Daisy Coleman, Subject Of Netflix's 'Audrie & Daisy,' Dies By Suicide At Age 23

The 2016 documentary on Netflix detailed Daisy Coleman and Audrie Pott’s traumatic experiences with sexual assault.

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One of the subjects of a Netflix documentary that took a look at the impact and trauma of sexual assault has died by suicide at age 23.

Daisy Coleman, who was a main subject of the documentary "Audrie & Daisy," was found dead after police performed a welfare check at her home, Coleman's mother said on Facebook.

"She was my best friend and amazing daughter. I think she had to make make it seem like I could live without her. I can’t. I wish I could have taken the pain from her!" Melinda Coleman wrote.

Her mother alluded to Coleman's sexual assault in the post.

"She never recovered from what those boys did to her and it’s just not fair. My baby girl is gone," she added.

Daisy Netflix

The other namesake for the documentary, Audrie Pott, died by suicide in 2012 after she was assaulted and her assailants spread rumors and half-naked photos of her around their school. Pott's assailants apologized in court as part of a wrongful death lawsuit in 2015 but were not identified, according to the Mercury News.

Coleman was raped at a party in Missouri in January 2012, when she was 14 years old. She named her assailant as Matthew Barnett and said she was left intoxicated and dressed only in a T-shirt outside her home in freezing temperatures following the assault.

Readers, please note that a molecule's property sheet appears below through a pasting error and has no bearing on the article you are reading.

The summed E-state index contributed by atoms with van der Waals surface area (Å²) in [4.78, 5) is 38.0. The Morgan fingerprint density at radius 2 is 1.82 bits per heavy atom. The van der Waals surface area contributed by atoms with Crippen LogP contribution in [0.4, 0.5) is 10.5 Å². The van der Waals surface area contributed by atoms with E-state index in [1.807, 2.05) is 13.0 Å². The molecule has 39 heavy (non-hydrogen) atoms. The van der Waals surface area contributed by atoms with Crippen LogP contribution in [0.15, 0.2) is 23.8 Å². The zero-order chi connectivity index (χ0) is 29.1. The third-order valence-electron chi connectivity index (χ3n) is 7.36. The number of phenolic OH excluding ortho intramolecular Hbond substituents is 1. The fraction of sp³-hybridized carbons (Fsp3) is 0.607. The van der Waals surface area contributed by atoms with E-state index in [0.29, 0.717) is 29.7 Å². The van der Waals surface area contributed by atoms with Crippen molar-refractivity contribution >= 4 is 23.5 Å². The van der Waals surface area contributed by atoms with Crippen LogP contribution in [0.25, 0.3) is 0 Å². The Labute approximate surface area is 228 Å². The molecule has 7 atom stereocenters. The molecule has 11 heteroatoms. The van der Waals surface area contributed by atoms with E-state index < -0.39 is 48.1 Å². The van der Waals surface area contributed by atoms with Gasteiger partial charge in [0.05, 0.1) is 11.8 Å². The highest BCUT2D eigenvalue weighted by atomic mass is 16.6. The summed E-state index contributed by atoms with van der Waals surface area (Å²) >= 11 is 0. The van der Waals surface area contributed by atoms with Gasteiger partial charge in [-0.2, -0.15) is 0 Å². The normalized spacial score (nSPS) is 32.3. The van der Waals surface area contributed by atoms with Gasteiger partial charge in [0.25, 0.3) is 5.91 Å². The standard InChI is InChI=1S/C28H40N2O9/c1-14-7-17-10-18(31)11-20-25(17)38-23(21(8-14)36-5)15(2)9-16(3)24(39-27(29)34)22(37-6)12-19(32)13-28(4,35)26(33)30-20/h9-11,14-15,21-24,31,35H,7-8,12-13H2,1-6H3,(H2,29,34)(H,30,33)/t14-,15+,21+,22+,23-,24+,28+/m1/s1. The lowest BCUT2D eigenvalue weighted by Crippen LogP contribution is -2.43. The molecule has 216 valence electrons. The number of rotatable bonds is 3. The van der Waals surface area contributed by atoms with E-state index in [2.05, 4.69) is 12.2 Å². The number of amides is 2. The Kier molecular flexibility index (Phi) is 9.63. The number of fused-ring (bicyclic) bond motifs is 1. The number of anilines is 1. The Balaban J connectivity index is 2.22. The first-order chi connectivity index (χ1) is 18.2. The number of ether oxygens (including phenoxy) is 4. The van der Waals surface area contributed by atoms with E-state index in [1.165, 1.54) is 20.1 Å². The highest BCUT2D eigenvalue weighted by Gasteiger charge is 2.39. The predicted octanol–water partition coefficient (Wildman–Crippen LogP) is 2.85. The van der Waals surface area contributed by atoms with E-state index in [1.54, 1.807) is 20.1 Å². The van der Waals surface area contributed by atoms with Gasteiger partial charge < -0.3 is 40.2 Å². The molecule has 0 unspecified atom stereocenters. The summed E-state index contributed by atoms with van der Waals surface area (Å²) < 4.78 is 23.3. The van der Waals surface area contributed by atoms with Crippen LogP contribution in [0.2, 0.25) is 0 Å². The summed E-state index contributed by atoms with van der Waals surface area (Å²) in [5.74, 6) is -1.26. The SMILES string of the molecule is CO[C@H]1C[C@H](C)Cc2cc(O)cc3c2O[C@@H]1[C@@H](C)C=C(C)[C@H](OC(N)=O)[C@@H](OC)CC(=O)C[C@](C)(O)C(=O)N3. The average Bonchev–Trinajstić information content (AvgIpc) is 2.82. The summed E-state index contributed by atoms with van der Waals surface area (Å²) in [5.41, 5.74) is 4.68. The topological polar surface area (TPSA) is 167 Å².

Ultimately, no sexual assault charges were filed against Barnett and he pleaded guilty to a lesser charge of endangering the welfare of a child and received a suspended sentence, Time reported in 2014

Coleman went on to help found SafeBAE, which seeks to end sexual assault and rape in middle schools and high schools across the country. The group said it was stunned by her death.

"We are shattered and shocked by her passing from suicide," the organization said in a Twitter thread. "She had many coping demons and had been facing and overcoming them all, but as many of you know, healing is not a straight path or any easy one. She fought longer and harder than we will ever know ... Coleman] would want young survivors to know they are heard, they matter, they are loved, and there are places for them to get the help they need. And she would want everyone else — peer allies, educators, parents, legislators, religious leaders — to come together to help stop sexual violence and help save teen lives."

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